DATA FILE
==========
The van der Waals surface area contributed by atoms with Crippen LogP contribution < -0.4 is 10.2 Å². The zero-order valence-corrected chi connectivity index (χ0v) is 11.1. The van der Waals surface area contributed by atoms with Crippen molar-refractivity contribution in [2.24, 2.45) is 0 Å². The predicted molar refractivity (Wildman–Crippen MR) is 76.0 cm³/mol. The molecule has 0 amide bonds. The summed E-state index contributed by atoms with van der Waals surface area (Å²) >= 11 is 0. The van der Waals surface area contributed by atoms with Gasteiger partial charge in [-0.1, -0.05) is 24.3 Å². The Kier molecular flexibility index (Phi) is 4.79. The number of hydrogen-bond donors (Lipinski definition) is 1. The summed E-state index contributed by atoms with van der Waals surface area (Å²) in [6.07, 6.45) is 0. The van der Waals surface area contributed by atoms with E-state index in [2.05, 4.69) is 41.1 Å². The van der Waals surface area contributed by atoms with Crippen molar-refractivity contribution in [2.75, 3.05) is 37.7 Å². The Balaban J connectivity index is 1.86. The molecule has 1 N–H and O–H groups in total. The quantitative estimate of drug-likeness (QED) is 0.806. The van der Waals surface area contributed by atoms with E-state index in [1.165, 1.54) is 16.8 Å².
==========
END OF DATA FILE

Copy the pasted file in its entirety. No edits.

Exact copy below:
The van der Waals surface area contributed by atoms with Crippen LogP contribution < -0.4 is 10.2 Å². The zero-order valence-corrected chi connectivity index (χ0v) is 11.1. The van der Waals surface area contributed by atoms with Crippen molar-refractivity contribution in [2.24, 2.45) is 0 Å². The predicted molar refractivity (Wildman–Crippen MR) is 76.0 cm³/mol. The molecule has 0 amide bonds. The summed E-state index contributed by atoms with van der Waals surface area (Å²) >= 11 is 0. The van der Waals surface area contributed by atoms with Gasteiger partial charge in [-0.1, -0.05) is 24.3 Å². The Kier molecular flexibility index (Phi) is 4.79. The number of hydrogen-bond donors (Lipinski definition) is 1. The summed E-state index contributed by atoms with van der Waals surface area (Å²) in [6.07, 6.45) is 0. The van der Waals surface area contributed by atoms with E-state index in [2.05, 4.69) is 41.1 Å². The van der Waals surface area contributed by atoms with Crippen molar-refractivity contribution in [2.75, 3.05) is 37.7 Å². The Balaban J connectivity index is 1.86. The molecule has 1 N–H and O–H groups in total. The quantitative estimate of drug-likeness (QED) is 0.806. The van der Waals surface area contributed by atoms with E-state index in [1.165, 1.54) is 16.8 Å².